There’s a group near me, the Sewage Sludge Action Network, that is mightily concerned with land application of wastewater sludges.  That is, sludge produced as a byproduct of treating human sewage.  I am sympathetic with some of their concerns, in part because it is difficult to oversee the entire process to ensure that it is being done safely.  Additionally, some of the regulations appear to need revisiting, to include revising setback requirements, as well as redoing and expanding the original risk assessment regarding the process, and other things.

But, at the end of the day, it is important to combine concerns with finding alternatives.  We have sewers everywhere, getting wastes out of sight and out of mind and doing a lot of good public health protection in the process.  Sludge happens, and will continue to happen, and all the sludge produced in the US each day, if piled up, would make a bigger pile than just about any other waste product of our society.  What are these cities and towns to do, even if they wanted to do something else?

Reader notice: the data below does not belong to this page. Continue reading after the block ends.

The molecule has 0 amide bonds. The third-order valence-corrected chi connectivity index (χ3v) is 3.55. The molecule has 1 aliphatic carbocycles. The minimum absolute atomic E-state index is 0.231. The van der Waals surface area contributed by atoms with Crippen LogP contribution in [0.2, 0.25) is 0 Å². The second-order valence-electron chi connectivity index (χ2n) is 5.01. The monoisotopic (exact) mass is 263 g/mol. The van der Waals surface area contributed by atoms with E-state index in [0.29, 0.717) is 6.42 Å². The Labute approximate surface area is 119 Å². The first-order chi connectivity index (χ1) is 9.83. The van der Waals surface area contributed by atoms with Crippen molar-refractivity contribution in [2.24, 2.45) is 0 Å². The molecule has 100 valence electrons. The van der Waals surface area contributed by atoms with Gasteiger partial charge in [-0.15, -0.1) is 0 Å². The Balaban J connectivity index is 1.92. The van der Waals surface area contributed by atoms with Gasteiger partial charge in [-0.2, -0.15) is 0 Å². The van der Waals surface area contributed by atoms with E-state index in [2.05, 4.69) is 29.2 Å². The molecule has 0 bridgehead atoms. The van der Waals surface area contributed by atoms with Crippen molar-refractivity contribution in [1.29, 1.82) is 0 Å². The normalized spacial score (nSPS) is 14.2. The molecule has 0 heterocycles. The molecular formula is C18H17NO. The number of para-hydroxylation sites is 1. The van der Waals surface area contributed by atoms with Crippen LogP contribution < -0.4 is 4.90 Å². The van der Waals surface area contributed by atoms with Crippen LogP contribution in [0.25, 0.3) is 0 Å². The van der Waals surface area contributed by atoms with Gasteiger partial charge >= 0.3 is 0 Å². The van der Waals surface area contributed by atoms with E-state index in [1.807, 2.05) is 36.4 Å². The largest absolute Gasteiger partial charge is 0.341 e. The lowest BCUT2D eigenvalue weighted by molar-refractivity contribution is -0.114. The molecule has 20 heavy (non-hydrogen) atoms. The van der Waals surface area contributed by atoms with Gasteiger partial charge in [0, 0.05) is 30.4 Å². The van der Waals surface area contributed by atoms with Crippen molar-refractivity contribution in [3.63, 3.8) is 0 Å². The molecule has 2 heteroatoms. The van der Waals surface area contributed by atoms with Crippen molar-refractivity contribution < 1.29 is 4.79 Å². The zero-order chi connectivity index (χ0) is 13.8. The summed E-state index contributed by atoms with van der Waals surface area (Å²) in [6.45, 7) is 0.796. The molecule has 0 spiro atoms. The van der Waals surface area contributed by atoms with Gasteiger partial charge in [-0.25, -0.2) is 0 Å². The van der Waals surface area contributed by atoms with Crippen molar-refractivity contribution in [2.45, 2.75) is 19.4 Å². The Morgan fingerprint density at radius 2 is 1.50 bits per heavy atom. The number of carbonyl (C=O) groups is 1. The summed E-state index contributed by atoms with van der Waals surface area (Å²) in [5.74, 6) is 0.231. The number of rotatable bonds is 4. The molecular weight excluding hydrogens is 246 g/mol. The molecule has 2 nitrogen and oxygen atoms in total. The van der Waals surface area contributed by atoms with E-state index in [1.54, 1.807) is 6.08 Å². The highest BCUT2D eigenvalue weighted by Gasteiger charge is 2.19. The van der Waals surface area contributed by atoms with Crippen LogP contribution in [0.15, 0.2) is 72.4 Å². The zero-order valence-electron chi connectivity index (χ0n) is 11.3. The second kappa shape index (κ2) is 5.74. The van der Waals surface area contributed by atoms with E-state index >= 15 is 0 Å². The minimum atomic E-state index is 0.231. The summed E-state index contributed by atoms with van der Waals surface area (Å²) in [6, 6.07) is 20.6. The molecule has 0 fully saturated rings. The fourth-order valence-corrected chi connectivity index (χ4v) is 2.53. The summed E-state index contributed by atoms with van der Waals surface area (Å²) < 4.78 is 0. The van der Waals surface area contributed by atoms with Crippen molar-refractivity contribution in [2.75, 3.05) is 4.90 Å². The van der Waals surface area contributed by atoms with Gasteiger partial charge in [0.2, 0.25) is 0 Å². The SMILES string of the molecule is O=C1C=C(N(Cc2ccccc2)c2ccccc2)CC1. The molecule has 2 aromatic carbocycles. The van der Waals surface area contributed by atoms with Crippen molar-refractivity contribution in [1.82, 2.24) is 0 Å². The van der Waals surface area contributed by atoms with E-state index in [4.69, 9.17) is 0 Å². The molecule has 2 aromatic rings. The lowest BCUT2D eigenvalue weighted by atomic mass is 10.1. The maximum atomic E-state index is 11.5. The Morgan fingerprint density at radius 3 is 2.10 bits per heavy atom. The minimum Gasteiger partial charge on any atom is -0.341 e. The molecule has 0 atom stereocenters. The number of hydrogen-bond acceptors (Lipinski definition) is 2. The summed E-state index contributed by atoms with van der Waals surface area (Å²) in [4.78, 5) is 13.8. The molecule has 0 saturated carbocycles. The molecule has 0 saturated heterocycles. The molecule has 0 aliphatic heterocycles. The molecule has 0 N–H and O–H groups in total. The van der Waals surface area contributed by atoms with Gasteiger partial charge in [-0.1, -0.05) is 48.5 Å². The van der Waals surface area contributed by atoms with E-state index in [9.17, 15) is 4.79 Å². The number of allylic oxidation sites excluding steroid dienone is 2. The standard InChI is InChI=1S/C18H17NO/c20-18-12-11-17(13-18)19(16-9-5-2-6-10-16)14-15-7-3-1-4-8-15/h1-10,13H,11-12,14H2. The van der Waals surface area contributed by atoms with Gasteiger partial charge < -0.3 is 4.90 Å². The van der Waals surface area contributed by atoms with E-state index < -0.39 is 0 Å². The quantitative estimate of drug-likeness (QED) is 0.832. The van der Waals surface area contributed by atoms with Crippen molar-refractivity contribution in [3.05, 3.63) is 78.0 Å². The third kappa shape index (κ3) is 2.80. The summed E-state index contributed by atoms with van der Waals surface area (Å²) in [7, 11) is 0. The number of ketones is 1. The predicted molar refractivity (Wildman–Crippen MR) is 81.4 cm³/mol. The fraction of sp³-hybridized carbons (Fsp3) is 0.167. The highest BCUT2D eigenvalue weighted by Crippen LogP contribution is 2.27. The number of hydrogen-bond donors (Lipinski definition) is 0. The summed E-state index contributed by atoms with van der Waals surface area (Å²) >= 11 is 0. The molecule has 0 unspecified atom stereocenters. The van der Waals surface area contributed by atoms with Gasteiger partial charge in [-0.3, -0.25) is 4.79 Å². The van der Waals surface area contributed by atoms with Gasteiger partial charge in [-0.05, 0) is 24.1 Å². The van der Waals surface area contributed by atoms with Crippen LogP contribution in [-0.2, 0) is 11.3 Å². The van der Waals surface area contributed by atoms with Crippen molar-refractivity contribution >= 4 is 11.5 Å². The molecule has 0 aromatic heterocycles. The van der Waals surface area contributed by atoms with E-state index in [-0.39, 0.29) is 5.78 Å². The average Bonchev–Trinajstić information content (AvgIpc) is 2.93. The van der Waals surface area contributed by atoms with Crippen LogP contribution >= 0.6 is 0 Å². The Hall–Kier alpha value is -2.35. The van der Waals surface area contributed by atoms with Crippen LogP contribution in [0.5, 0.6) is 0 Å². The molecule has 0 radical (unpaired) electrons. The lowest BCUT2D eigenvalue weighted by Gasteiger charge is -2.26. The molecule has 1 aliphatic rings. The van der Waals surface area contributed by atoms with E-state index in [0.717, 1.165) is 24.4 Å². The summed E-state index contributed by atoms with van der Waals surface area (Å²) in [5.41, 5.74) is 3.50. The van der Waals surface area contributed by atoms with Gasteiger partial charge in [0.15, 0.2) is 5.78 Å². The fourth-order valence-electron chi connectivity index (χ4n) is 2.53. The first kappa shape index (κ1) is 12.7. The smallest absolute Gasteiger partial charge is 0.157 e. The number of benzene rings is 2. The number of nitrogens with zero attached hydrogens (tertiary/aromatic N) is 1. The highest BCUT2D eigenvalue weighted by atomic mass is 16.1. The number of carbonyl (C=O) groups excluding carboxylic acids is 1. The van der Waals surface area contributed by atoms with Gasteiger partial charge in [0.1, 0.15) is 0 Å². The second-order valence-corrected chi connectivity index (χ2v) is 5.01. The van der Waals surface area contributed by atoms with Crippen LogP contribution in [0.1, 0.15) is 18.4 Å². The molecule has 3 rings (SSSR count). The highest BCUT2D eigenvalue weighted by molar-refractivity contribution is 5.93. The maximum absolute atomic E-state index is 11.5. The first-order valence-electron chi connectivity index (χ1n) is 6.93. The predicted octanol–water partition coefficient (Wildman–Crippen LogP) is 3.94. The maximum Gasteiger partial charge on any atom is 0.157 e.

Economies of scale suggest that a group of small towns could ban together and build an incinerator (forget calling this a waste-to-energy facility, it doesn’t work that way).  But many people will object to an incinerator.  If there is a whole lot of land available, perhaps the wastewater could be treated naturally in constructed wetlands, radically reducing the amount of sludge produced in the process.   But suitable land at reasonable cost is not always available.  There are going to be trade-offs, and an appreciation of this fact is important when addressing one’s concerns to the regulators and to the community.


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